You may have heard this Malcolm X quote before:
“Education is the passport to the future, for tomorrow belongs to those who prepare for it today.”
How are you preparing for tomorrow?
As I write this, I’m sitting in my office along with a wall of books— all of which contribute to my “passport to the future.”
I also have a row full of books with pages patiently waiting for me to consume.
Do you have such a bookshelf?
And if you do, what’s on it?
This is mine:
I, like every one of you reading this, have been communicating with the world around me since I was born. In fact, we can’t help it—even when we are silent, we’re sending a message.
If you remember last week’s blog, I mentioned a National Speakers Association conference I attended in Orlando.
What’s especially gratifying about that conference is the thought that everyone there (all 1,300 of us) was there for the same reason I was—to improve.
The fact is, no matter how good we are (or think we are) there is always an opportunity to get better.
One of the speakers who took to the main stage on the final day of the conference truly exhibited this fact. And he is someone I will never forget.
Walter Bond is a former NBA player who has since reinvented himself into a highly sought after motivational speaker.
He had a simple message for his audience that day about the importance of working and learning in their ‘off-season’—that time when we’re not getting paid to teach or train for clients.
Yes, you need ‘down-time’ and an opportunity to put your feet up, but if one’s goal is to get better, to improve— that doesn’t happen by happenstance.
Such growth is not achieved by simply thinking about getting better or hoping for a better performance next time.
After all, no one has ever achieved his or her dream without actually doing something about it.
We must work at it and learn from others who have gone before us.
For Walter Bond, as an NBA player, it was about spending time watching ‘game films’ and developing good habits and rituals within his practice time.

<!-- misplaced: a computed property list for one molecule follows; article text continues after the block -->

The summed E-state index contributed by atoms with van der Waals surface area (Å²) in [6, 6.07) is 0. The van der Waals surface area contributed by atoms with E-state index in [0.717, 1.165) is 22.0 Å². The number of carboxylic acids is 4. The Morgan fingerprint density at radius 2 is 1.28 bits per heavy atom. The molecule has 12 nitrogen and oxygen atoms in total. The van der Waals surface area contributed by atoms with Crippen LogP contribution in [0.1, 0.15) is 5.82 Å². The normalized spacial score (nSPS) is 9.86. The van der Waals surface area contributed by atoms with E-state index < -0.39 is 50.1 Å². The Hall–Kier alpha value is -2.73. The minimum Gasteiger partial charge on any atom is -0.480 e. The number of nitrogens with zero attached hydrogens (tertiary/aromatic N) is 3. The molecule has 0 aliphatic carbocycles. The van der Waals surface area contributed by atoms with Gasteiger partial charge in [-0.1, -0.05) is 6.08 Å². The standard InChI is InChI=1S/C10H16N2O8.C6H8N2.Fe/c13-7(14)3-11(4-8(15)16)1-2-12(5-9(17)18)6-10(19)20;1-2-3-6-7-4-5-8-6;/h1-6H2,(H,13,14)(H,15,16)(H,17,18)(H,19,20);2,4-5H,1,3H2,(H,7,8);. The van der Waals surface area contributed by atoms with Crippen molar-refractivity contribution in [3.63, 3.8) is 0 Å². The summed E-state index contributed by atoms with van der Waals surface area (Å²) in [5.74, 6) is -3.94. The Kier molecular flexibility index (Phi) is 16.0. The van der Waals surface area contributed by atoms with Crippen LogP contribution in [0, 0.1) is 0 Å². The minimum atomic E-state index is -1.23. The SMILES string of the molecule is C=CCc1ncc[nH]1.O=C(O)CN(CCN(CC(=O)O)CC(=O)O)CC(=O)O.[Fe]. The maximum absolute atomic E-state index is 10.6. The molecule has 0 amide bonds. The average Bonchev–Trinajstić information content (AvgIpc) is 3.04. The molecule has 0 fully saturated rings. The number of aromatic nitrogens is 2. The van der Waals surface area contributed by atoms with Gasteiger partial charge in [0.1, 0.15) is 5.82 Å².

That was not just the time that he spent with his teammates on the court, but rather the time spent on his own in the gym as well.
The message he made was clear: if you want to improve, get out there and practice!
And along with practice comes creating good habits and rituals and learning from others.
Which is exactly why I was in Orlando in the first place—to learn from others and expose myself to different perspectives.
But how do I measure the progress that I want to make?
Is it in the evaluation comments from participants in the various workshops that I deliver?
Or is it the applause at the end of a keynote, or perhaps the smiling faces and energetic handshakes at the end of a presentation?
The evidence for me is a simple self-reflective question: Did I make a positive difference to someone I met today? followed quickly by this question: What can I do tomorrow to make sure that I am better next time?
We should all be asking ourselves these questions—whether or not you are a trainer, a facilitator, a coach, or a professional speaker.
Whatever our occupation is, our responsibility to ourselves (and others) is to always be growing.
And to grow, we need to learn.
Education is the passport to the future, for tomorrow belongs to those who prepare for it today.
Is your passport up to date?